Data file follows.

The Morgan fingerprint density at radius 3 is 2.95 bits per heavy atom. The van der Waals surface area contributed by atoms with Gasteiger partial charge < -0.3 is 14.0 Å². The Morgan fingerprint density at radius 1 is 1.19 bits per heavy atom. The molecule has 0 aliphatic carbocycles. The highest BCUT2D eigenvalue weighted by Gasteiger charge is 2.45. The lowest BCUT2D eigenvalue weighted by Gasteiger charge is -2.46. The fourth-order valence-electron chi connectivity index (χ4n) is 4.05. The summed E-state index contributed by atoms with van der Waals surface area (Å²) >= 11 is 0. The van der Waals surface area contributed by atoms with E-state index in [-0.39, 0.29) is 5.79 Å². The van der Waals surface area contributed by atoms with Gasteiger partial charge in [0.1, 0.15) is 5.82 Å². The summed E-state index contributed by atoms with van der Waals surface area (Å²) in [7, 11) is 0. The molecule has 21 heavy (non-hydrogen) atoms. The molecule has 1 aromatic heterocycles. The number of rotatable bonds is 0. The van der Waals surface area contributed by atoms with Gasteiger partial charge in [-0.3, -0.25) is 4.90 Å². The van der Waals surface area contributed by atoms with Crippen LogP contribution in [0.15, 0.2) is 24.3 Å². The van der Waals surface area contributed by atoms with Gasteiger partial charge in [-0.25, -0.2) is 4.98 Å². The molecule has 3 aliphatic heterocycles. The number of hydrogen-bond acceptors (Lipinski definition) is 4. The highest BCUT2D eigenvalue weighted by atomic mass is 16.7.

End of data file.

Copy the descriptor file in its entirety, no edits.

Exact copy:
The Morgan fingerprint density at radius 3 is 2.95 bits per heavy atom. The van der Waals surface area contributed by atoms with Gasteiger partial charge < -0.3 is 14.0 Å². The Morgan fingerprint density at radius 1 is 1.19 bits per heavy atom. The molecule has 0 aliphatic carbocycles. The highest BCUT2D eigenvalue weighted by Gasteiger charge is 2.45. The lowest BCUT2D eigenvalue weighted by Gasteiger charge is -2.46. The fourth-order valence-electron chi connectivity index (χ4n) is 4.05. The summed E-state index contributed by atoms with van der Waals surface area (Å²) >= 11 is 0. The van der Waals surface area contributed by atoms with E-state index in [-0.39, 0.29) is 5.79 Å². The van der Waals surface area contributed by atoms with Gasteiger partial charge in [0.1, 0.15) is 5.82 Å². The summed E-state index contributed by atoms with van der Waals surface area (Å²) in [7, 11) is 0. The molecule has 21 heavy (non-hydrogen) atoms. The molecule has 1 aromatic heterocycles. The number of rotatable bonds is 0. The van der Waals surface area contributed by atoms with Gasteiger partial charge in [-0.3, -0.25) is 4.90 Å². The van der Waals surface area contributed by atoms with Crippen LogP contribution in [0.15, 0.2) is 24.3 Å². The van der Waals surface area contributed by atoms with Gasteiger partial charge in [-0.25, -0.2) is 4.98 Å². The molecule has 3 aliphatic heterocycles. The number of hydrogen-bond acceptors (Lipinski definition) is 4. The highest BCUT2D eigenvalue weighted by atomic mass is 16.7.